These are the same two glasses as in the first photo, but with a green plate behind them. As with the orange background, the 'color' of the glasses changes significantly. Even the color of the liquid in the rear glass is different.
For me glasses are a good example of why, if you're wanting to paint in a realistic style, you should paint from observation, not your imagination. You are simply unlikely get enough of it 'right', to have all the small details that will make it real. It's hard enough overriding your brain's autopilot instincts with the objects in front of you!
Start by setting up the glasses so they're in a consistent light (not one that changes; a lamp may be helpful) and take the time to look at them before you start to paint. When you think you're ready, mix three tones -- a light, medium, and dark. (These can be any color, it's the tone that's important.)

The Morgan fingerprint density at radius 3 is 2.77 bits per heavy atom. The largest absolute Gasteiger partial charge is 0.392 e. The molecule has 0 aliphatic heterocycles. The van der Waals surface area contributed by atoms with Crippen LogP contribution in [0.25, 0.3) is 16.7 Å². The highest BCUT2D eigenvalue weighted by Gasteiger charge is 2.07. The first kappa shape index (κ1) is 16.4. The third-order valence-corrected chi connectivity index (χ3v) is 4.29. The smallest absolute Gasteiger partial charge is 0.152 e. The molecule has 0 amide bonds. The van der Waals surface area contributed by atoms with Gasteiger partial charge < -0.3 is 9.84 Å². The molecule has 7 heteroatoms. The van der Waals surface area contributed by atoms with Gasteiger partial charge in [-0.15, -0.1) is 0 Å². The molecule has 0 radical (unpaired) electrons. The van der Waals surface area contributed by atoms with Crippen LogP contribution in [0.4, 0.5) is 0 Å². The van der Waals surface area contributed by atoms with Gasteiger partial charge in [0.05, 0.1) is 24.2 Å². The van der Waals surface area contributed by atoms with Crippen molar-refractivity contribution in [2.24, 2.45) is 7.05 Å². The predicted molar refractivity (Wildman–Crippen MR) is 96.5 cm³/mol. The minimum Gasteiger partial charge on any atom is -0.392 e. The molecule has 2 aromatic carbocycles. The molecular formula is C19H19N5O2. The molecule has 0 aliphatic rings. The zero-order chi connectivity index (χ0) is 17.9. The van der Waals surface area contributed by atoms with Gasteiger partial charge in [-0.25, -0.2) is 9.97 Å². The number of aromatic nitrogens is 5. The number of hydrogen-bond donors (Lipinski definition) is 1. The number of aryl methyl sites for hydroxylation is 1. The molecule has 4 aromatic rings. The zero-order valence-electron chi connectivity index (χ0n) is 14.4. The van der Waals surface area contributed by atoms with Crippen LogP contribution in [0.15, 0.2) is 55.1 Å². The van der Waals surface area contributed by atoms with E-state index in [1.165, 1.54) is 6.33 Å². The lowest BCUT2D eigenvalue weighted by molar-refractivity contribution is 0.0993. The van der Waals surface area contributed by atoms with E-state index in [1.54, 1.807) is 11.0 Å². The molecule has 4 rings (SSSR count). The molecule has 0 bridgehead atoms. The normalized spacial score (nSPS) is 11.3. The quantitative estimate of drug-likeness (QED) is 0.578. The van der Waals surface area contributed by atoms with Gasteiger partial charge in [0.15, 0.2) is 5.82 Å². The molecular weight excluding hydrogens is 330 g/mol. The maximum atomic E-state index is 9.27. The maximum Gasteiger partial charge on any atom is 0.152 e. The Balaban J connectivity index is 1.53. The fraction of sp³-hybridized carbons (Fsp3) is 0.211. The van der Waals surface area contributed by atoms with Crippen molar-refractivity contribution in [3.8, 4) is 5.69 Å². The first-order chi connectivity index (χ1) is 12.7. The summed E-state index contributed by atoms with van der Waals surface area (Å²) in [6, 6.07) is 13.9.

Now do quick tonal painting or study with just these. You're not trying to create a finished painting, just a rough sketch putting down the shapes or areas you see as light, medium, and dark, in tone. (If you're using watercolor, consider using masking fluid to preserve the lightest tones.)
When you're done, step back so you can see both your tonal study and the glasses. Spend some time comparing the two, then adjust and refine your tonal sketch as necessary.